More roads lead to smart and clean city logistics
Historical quays are collapsing, the first particulate matter refugees have reported and narrow streets are lined with traffic jams with polluting vans and trucks; we now really need to get started with smart and clean city logistics in the Amsterdam Metropolitan Area.
At the initiative of the Amsterdam Economic Board, last spring more than 50 parties from the Amsterdam metropolitan region signed the Green Deal Zero Emission City Logistics (GDZES). A signal that companies, municipalities, provinces and research institutions in the region now really want to take steps towards smart and clean city logistics.
Why smart and clean city logistics?
Every day, often half-full, polluting trucks and vans drive through and to our cities in the region: supplying the catering industry, supermarkets, construction sites, waste collection, mail and parcels, catering and stocking offices, etc. This not only leads to undesirable CO2 emissions and air pollution, but also to great pressure on public space in (historic) city centers and neighborhoods. In order to achieve the CO2 targets of 2050, freight transport will have to gain a factor of six in CO2 productivity compared to 1990 by 2050. One third of the CO2 emissions from freight transport is due to the large international flows to the European hinterland, one third to national transport and one third to the supply to cities: that’s city logistics!
How can we make city logistics in the MRA cleaner and smarter?
As described above, city logistics has many segments. Each with its own specific products to be transported and logistics flows. In order to achieve smart and clean city logistics, regional governments, the business community (both the transport sector itself and the companies that want to be supplied daily) and research institutions (there is still a lot to study within city logistics) will have to join forces!
With the signing of the Green Deal Zero Emission City Logistics on June 19, this collaboration was concluded. Now it is important that everyone takes his / her responsibility and makes joint efforts: municipalities, provinces, transporters, shippers, research institutions, companies and institutions, vehicle manufacturers, SMEs, etc.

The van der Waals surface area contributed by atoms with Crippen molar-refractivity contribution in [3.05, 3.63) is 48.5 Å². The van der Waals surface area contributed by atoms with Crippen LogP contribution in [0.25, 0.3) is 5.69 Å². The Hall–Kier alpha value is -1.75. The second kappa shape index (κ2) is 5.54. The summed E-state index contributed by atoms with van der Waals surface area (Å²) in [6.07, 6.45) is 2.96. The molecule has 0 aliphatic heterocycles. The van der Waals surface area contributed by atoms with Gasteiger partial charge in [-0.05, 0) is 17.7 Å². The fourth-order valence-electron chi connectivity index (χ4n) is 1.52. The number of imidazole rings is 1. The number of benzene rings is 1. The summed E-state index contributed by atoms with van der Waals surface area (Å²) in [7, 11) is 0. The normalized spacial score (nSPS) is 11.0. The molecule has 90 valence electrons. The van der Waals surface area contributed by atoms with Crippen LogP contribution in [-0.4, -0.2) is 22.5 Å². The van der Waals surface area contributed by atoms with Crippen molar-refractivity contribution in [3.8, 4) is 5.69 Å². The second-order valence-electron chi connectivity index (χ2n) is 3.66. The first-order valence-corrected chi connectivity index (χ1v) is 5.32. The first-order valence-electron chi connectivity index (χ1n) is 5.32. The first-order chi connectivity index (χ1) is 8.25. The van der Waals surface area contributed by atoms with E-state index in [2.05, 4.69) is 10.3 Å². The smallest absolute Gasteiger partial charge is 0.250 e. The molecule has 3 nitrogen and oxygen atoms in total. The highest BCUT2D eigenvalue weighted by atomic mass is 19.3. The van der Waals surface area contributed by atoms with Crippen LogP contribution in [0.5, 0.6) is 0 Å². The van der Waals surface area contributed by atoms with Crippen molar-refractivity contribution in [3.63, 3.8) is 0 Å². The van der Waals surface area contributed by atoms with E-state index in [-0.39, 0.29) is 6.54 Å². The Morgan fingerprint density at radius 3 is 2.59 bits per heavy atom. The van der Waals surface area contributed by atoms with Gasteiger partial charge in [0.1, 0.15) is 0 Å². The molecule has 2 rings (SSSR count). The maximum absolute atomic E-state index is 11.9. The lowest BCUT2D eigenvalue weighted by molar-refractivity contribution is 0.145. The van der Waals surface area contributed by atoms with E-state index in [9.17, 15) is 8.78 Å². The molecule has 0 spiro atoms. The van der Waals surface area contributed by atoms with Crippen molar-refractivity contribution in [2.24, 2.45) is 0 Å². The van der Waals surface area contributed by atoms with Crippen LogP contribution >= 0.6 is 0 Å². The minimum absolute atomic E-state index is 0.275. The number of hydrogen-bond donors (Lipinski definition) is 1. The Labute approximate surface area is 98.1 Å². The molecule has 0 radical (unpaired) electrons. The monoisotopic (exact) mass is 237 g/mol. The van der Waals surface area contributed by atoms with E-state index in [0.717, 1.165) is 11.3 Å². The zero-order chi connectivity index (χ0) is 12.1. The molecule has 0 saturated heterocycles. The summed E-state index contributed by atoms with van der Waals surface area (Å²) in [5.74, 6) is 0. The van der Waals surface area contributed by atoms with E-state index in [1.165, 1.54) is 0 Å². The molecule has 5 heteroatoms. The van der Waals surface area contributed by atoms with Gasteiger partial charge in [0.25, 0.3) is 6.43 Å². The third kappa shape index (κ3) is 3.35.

What can parties in the MRA do in concrete terms?
The business community is up for action in various ways. Vehicle manufacturers will (start) entering the market more quickly with new clean vehicles. The carriers will have to invest in the purchase of these clean vehicles. Incidentally, the large hauliers succeed faster than the SME companies and so-called ‘own hauliers’, who will also have to move along. Companies (from ‘corporates’ to local restaurants) and institutions (from hospitals to educational institutions) can set purchasing requirements for their suppliers in order to be supplied fully loaded and with zero emissions from now on. This can be done individually, but also jointly within one area.
We still do not know enough about all segments within city logistics: the daily flows and movements, the origin and destinations of the various goods, the load factor of vehicles, the ordering behavior of consumers, the effects of policy measures, the level of emissions of (parts of) city logistics, etc. Rural knowledge institutions such as TNO and KIM, but also regional parties such as the AUAS, UvA, VU and AMS, have a crucial role to play in researching this, explaining the results and sharing them with governments and the business community.
The MRA municipalities and provinces have to make (regional) agreements about policy on:
- the establishment of (announced in the Climate Agreement) zero emission zones in 2025
- availability of electric charging points in combination with the increasing local energy demand
- development of regional ‘logistics hubs’ on the outskirts of cities
- stimulate hydrogen as zero emission fuel in the medium to long term
- permit requirements for clean construction logistics
- setting window times for replenishment
- stimulating ‘privilege policy’ for clean carriers
- (regional) subsidy for the purchase of zero-emission vans
- greening of its own vehicle fleet
watch here the video that we made for congregations; with 7 tips to get started quickly with smart and clean city logistics.
The role of the Amsterdam Economic Board
Signing is one thing, now is the time to take action together. That is why, following the signing, the Board is organizing a series of Meetups around the Green Deal Zero Emission City Logistics. The aim of these GDZES Meetups is to inspire each other as regional authorities, the business community and knowledge institutions, to share ideas, knowledge and experiences, to bring new initiatives to the attention and – last but not least – to meet new people and parties that you can work with together. can pull to make city logistics smart and clean.
Would you like more information or to contribute to the Green Deal ZES MRA? Take a look at this web page or contact our Challenge Lead Mobility, Richard Hoving
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